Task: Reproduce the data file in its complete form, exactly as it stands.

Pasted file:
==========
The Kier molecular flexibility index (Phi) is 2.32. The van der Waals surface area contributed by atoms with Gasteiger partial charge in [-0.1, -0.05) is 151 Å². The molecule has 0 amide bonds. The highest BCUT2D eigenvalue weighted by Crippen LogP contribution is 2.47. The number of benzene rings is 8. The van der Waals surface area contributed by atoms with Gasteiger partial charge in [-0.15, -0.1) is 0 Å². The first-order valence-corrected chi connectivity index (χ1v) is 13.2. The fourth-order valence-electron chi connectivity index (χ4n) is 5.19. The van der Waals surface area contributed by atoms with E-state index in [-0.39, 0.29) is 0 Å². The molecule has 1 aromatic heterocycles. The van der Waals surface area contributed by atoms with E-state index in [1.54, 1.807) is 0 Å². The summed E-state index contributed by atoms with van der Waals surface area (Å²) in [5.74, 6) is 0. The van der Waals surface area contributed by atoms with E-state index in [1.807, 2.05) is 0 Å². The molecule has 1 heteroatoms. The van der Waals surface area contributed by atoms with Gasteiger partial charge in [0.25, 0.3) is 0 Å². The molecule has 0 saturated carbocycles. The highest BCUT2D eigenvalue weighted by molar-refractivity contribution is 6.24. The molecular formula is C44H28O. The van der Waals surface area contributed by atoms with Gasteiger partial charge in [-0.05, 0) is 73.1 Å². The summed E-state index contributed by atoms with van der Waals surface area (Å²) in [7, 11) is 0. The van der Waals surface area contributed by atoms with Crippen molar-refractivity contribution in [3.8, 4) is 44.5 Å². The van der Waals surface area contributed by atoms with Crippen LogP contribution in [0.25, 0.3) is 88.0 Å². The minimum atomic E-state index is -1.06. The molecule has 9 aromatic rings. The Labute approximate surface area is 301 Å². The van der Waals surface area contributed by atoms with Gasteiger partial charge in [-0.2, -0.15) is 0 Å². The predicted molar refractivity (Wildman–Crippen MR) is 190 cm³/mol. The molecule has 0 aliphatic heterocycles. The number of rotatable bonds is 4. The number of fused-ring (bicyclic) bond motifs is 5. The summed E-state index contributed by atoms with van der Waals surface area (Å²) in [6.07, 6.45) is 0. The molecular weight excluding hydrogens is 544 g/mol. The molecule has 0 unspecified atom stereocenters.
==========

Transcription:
The Kier molecular flexibility index (Phi) is 2.32. The van der Waals surface area contributed by atoms with Gasteiger partial charge in [-0.1, -0.05) is 151 Å². The molecule has 0 amide bonds. The highest BCUT2D eigenvalue weighted by Crippen LogP contribution is 2.47. The number of benzene rings is 8. The van der Waals surface area contributed by atoms with Gasteiger partial charge in [-0.15, -0.1) is 0 Å². The first-order valence-corrected chi connectivity index (χ1v) is 13.2. The fourth-order valence-electron chi connectivity index (χ4n) is 5.19. The van der Waals surface area contributed by atoms with E-state index in [-0.39, 0.29) is 0 Å². The molecule has 1 aromatic heterocycles. The van der Waals surface area contributed by atoms with E-state index in [1.54, 1.807) is 0 Å². The summed E-state index contributed by atoms with van der Waals surface area (Å²) in [5.74, 6) is 0. The van der Waals surface area contributed by atoms with E-state index in [1.807, 2.05) is 0 Å². The molecule has 1 heteroatoms. The van der Waals surface area contributed by atoms with Gasteiger partial charge in [0.25, 0.3) is 0 Å². The molecule has 0 saturated carbocycles. The highest BCUT2D eigenvalue weighted by molar-refractivity contribution is 6.24. The molecular formula is C44H28O. The van der Waals surface area contributed by atoms with Gasteiger partial charge in [-0.05, 0) is 73.1 Å². The summed E-state index contributed by atoms with van der Waals surface area (Å²) in [7, 11) is 0. The van der Waals surface area contributed by atoms with Crippen molar-refractivity contribution in [3.8, 4) is 44.5 Å². The van der Waals surface area contributed by atoms with Crippen LogP contribution in [0.25, 0.3) is 88.0 Å². The minimum atomic E-state index is -1.06. The molecule has 9 aromatic rings. The Labute approximate surface area is 301 Å². The van der Waals surface area contributed by atoms with Gasteiger partial charge in [-0.2, -0.15) is 0 Å². The predicted molar refractivity (Wildman–Crippen MR) is 190 cm³/mol. The molecule has 0 aliphatic heterocycles. The number of rotatable bonds is 4. The number of fused-ring (bicyclic) bond motifs is 5. The summed E-state index contributed by atoms with van der Waals surface area (Å²) in [6.07, 6.45) is 0. The molecular weight excluding hydrogens is 544 g/mol. The molecule has 0 unspecified atom stereocenters.